LoggerPerformanceTest.mixedLevels               Penna  thrpt    6     1.900 ±  0.109  ops/us
LoggerPerformanceTest.mixedLevels       IfBasedLogger  thrpt    6     1.005 ±  0.065  ops/us
LoggerPerformanceTest.onlyAllowed               Penna  thrpt    6     1.961 ±  0.198  ops/us
LoggerPerformanceTest.onlyAllowed       IfBasedLogger  thrpt    6     1.915 ±  0.115  ops/us
LoggerPerformanceTest.onlyForbidden             Penna  thrpt    6  1148.778 ± 76.608  ops/us
LoggerPerformanceTest.onlyForbidden     IfBasedLogger  thrpt    6     2.027 ±  0.127  ops/us
*/

The numbers are interesting and there are many things we can learn from this.

For example, if we only look at the IfBasedLogger numbers, we’ll note that it has a consistent performance for whether we’re allowed to log all messages or we’re not allowed to log any of the messages, but it’s performance is drastically reduced (55% of the baseline) when both levels are in the same test.

Also, by using the LevelGuard approach, we’re consistent between only allowed and mixed levels, as there’s no branch miss.

A final interesting observation from the results is that doing nothing is so much more performant than doing a check. Using NOPLoggingEventBuilder throws the check-based version off the park aggressively with its three orders of magnitude faster results.

Conclusion

Remember, the numbers above are results from a synthetic benchmark, so it is not like the real world numbers will look the same. Yet, we can draw a few important conclusions from our experiment.

Evaluate early and avoid paying costs continuously for rarely changing values is definitely something that is intrinsic to Penna’s performance and can be applied in your applications as well. Again, identifying the rates at which events happen in your application will give you another dimension to think where to optimize.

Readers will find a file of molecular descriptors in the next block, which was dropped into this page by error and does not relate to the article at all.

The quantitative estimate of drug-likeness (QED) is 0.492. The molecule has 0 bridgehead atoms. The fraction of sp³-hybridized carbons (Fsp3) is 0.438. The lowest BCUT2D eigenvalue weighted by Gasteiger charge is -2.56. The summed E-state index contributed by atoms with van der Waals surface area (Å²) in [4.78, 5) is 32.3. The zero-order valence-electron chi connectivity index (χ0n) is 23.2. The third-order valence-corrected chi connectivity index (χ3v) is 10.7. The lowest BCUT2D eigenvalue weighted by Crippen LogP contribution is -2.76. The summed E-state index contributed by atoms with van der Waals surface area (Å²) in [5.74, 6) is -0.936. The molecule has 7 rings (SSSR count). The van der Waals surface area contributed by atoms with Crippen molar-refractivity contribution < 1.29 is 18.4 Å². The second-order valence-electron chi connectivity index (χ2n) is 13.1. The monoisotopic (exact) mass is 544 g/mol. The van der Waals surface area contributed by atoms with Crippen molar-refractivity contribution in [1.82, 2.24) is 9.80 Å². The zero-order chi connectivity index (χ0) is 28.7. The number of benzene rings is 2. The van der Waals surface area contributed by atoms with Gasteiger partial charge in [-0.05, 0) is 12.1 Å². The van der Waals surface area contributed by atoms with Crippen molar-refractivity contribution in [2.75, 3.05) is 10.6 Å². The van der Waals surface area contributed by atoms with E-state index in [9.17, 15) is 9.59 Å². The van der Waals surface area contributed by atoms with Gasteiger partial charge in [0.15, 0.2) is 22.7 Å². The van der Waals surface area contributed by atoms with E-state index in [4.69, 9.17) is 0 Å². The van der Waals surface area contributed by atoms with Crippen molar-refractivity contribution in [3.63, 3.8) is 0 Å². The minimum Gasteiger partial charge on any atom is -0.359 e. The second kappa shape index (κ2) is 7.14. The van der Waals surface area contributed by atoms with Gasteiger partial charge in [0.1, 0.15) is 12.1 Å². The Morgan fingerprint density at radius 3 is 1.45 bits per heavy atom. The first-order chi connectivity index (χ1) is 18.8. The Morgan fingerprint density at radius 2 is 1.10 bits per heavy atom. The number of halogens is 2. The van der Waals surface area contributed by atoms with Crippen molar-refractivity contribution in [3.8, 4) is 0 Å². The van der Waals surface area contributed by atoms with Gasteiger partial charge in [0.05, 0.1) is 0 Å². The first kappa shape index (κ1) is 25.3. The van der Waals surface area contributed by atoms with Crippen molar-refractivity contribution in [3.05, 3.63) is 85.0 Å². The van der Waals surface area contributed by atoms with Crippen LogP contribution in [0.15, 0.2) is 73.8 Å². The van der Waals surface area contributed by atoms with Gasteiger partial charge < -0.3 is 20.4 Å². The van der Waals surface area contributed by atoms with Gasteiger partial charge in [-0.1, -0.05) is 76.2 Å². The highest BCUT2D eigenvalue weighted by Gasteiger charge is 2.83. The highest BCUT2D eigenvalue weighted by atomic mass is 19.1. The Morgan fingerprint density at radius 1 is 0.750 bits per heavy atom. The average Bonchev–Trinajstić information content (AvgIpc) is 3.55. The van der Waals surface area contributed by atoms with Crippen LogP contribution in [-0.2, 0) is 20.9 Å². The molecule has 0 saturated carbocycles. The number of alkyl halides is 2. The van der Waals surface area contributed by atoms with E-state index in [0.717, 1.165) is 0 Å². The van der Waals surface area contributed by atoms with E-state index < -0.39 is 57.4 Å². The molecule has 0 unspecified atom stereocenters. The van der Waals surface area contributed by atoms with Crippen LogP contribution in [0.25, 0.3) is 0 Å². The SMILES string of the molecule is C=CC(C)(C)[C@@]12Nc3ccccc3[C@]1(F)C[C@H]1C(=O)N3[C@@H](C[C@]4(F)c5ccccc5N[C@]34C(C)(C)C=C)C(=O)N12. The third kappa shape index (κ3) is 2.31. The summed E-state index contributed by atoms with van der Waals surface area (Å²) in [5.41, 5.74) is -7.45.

Performant code doesn’t have to look ugly. A common misconception is that performant code has to be cryptic and hard to read. I argue that it is most often than not the contrary.

Performance comes from design, as intentional code structure definitely impacts the performance output of the application.

Modern java is your friend and allows for nice features such as sealed types and default method implementation allow for concise, clean and performant solutions. In fact, branchless code doesn’t need to be using clever bitwise operations to dodge if blocks. It can be lifted to the code architecture and dealt with using intentional and thought through design.

While not discussed in this article, the fact that we opted to use a sealed interface instead of the usual interface had a (small) positive effect in the performance, for sure, but going into those pesky details would make this article far more extensive.

Finally, Measure, don’t guess is your mantra whenever talking performance.

And with that we’re done with the first post on the performance series. As always, feedback is appreciated and welcome! Don’t hesitate to reach out to me with your thoughts, ideas, suggestions and experiences. The github discussions section is a great place to leave some feedback.